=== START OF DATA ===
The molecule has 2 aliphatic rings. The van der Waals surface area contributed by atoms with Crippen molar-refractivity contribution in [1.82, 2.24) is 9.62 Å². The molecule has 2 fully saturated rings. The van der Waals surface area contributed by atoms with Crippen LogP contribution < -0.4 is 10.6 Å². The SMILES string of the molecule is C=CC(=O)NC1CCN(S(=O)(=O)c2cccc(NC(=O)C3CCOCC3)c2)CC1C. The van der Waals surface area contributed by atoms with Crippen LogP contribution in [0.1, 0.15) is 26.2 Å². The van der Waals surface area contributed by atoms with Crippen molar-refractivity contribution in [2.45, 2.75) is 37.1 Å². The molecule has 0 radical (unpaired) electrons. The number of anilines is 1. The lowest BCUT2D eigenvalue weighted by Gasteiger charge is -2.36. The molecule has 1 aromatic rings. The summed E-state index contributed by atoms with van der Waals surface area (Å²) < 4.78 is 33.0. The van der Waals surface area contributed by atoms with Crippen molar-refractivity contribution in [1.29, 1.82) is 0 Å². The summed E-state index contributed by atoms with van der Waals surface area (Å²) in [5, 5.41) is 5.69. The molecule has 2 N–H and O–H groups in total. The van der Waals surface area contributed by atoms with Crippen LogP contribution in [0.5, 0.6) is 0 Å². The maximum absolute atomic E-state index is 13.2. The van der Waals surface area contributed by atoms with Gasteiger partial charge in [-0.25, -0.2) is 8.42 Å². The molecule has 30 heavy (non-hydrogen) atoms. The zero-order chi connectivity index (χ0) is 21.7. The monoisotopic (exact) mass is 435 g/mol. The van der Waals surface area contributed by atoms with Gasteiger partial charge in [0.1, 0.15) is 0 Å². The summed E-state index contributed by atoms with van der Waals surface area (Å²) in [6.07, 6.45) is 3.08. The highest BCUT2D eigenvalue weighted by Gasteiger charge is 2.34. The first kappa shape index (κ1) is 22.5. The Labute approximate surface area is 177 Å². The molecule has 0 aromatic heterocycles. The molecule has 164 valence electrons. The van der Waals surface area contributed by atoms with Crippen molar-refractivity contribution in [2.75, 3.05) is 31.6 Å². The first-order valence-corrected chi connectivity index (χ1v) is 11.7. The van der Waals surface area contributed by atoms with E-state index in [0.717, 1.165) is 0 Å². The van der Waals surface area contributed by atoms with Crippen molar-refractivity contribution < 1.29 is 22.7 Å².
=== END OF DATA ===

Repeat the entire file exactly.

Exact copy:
The molecule has 2 aliphatic rings. The van der Waals surface area contributed by atoms with Crippen molar-refractivity contribution in [1.82, 2.24) is 9.62 Å². The molecule has 2 fully saturated rings. The van der Waals surface area contributed by atoms with Crippen LogP contribution < -0.4 is 10.6 Å². The SMILES string of the molecule is C=CC(=O)NC1CCN(S(=O)(=O)c2cccc(NC(=O)C3CCOCC3)c2)CC1C. The van der Waals surface area contributed by atoms with Crippen LogP contribution in [0.1, 0.15) is 26.2 Å². The van der Waals surface area contributed by atoms with Crippen molar-refractivity contribution in [2.45, 2.75) is 37.1 Å². The molecule has 0 radical (unpaired) electrons. The number of anilines is 1. The lowest BCUT2D eigenvalue weighted by Gasteiger charge is -2.36. The molecule has 1 aromatic rings. The summed E-state index contributed by atoms with van der Waals surface area (Å²) < 4.78 is 33.0. The van der Waals surface area contributed by atoms with Crippen molar-refractivity contribution in [1.29, 1.82) is 0 Å². The summed E-state index contributed by atoms with van der Waals surface area (Å²) in [5, 5.41) is 5.69. The molecule has 2 N–H and O–H groups in total. The van der Waals surface area contributed by atoms with Crippen LogP contribution in [0.5, 0.6) is 0 Å². The maximum absolute atomic E-state index is 13.2. The van der Waals surface area contributed by atoms with Gasteiger partial charge in [-0.25, -0.2) is 8.42 Å². The molecule has 30 heavy (non-hydrogen) atoms. The zero-order chi connectivity index (χ0) is 21.7. The monoisotopic (exact) mass is 435 g/mol. The van der Waals surface area contributed by atoms with Gasteiger partial charge in [0.1, 0.15) is 0 Å². The summed E-state index contributed by atoms with van der Waals surface area (Å²) in [6.07, 6.45) is 3.08. The highest BCUT2D eigenvalue weighted by Gasteiger charge is 2.34. The first kappa shape index (κ1) is 22.5. The Labute approximate surface area is 177 Å². The molecule has 0 aromatic heterocycles. The molecule has 164 valence electrons. The van der Waals surface area contributed by atoms with Crippen molar-refractivity contribution in [2.75, 3.05) is 31.6 Å². The first-order valence-corrected chi connectivity index (χ1v) is 11.7. The van der Waals surface area contributed by atoms with E-state index in [0.717, 1.165) is 0 Å². The van der Waals surface area contributed by atoms with Crippen molar-refractivity contribution < 1.29 is 22.7 Å².